Religion plays an important role in the lives of people (well, some people anyway). According to data presented in 2010 by the PEW Research Center, 74.5% of the European population were found to be Christians. 18.8% of the population said they were unaffiliated with any religious group. Islam had 5.9% of the population. The remaining 0.8% was spread across Judaism, Hinduism, and other religious groups.
This article will show you the map of religious diversity in Europe with no particular order. Let’s get right to it!
Christians are the dominant religious sect in Germany. However, their numbers are split unevenly between Roman Catholics, Protestants, and Orthodox Christians. Islam has a growing population and accounts for about 5% of the people. But, taking a closer look at the German population, you will find other religious groups. They consist of:
Yet, a significant percentage of the German population consider themselves to be atheists.
The Russian Federation has diverse religious groups. Practiced most in the country is Russian Orthodox Christianity, which takes up about 70% of the population according to 2008 data. Also, in Russia, you’ll find other Christians, Muslims, Jews, and other smaller religious groups. About 15% of the people living in Russia choose not to affiliate themselves with any religion. The Center of Sociological Research in Moscow carried out a study on the Christian community in the country. After the study, results showed that only about 3.9% of adults attend church weekly while 7.1% attend monthly.
The French state consists of a mix of Christians (predominantly Roman Catholic), Muslims, and other religious groups. In fact, France has one of the largest Muslim populations in Europe due to the inflow of immigrants from North African countries such as Algeria and Morocco. You will also find a good number of people practicing Sikhism, Hinduism, and Judaism.
Home to the Pope and headquarters of all Catholic churches worldwide, Italy has a vast population of Christians (most being Catholics). According to World Atlas, over 70% of the people in Italy practice Christianity. Minority religions practiced are Islam (about 3%), Sikhism, Buddhism, and other smaller groups. Other studies carried out in the country showed that up to 12% of the population claim they aren’t affiliated with any religious faction. The religious diversity in Europe, Italy doesn’t end with Christians, Islam or Sikhism. About 6% of Italian citizens belong to Flying saucer cults.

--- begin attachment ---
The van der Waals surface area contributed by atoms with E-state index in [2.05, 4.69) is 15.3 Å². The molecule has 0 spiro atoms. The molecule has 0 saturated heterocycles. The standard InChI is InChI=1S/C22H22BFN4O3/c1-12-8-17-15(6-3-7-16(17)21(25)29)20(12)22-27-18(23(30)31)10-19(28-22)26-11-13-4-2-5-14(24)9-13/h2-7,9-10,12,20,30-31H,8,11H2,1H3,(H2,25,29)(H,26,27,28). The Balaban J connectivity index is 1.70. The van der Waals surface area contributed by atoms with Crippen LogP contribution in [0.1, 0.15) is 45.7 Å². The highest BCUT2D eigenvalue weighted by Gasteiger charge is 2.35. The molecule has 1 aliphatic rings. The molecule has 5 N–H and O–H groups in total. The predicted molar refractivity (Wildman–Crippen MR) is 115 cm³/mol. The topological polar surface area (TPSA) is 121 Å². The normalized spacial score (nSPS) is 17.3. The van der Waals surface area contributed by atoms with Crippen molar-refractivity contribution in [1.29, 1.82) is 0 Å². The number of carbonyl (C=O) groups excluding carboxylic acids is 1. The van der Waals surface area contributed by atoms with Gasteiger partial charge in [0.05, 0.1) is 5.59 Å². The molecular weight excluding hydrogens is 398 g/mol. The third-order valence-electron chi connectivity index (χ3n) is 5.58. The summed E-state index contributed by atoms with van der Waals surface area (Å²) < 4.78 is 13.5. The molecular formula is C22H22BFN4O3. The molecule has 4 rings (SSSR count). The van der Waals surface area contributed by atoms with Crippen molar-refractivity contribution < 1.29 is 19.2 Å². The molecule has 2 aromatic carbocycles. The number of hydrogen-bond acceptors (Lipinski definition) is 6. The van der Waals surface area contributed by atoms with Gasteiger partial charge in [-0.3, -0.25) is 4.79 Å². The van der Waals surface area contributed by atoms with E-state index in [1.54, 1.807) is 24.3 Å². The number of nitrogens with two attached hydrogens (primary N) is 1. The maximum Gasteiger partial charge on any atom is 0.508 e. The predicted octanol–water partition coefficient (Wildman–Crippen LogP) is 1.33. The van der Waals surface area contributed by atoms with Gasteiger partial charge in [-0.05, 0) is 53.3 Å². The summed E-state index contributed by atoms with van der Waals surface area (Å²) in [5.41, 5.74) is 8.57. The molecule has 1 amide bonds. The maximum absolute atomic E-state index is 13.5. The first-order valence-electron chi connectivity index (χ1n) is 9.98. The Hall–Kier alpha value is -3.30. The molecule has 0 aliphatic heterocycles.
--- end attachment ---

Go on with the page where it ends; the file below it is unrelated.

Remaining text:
The majority of the Ukrainian population are either Orthodox Christians or non-religious. Protestants, Jews, Muslims, and other religious groups combine with about 15% of the entire population. Ukraine didn’t always have this religious climate. In the past, Islam and Judaism were dominant in the country. Over time, their great numbers began to see a steady decline. Currently, the number of Jews and Muslims in Ukraine doesn’t add up to 2% of the entire population. Will Ukraine see a rise in her Muslim/Jewish communities once more? Well, only time will tell.
Unlike Ukraine, the Muslim community in Spain has seen a steady increase. Immigrants from Morocco and other North African states contribute significantly to this growing number. Although it isn’t up to 10% of the population yet, there is potential for an increase. The vast majority of citizens are Roman Catholics, accounting for about two-thirds of the population. Some persons claim not to be affiliated with any religious group. They make up to 16% of citizens. Other religious communities operate freely in the country, but their numbers are quite small.
Polish people are known to be religious. In 966, the ruler of Poland, Mieszko, welcomed Christianity. With this, we see the Christian religion has deep roots in the country. Currently, Roman Catholics make up 90% of the Polish population. A huge fraction of this number actually practices diligently. There are other religious groups in Poland, but they are all minorities. A growing fraction of persons claims they are not affiliated with any religious group, making up to 3% of the population. It is uncertain if there will be a significant decline in the major religion in the country. Maybe in the future, we might see a rise in the Jewish or Islam communities.
Data obtained from the 2011 census in Romania suggests that 82% of the population identify with Orthodox Christianity. There’s a small fraction of Catholics in the country (about 6.4%). Persons affiliated with protestant churches were not up to 5%. Additionally, the number of Hindus, Jews, and other religious groups was not up to 3%. Like Poland, the Romanian state is in support of religious diversity. However, we are yet to see a significant increase in other religious communities.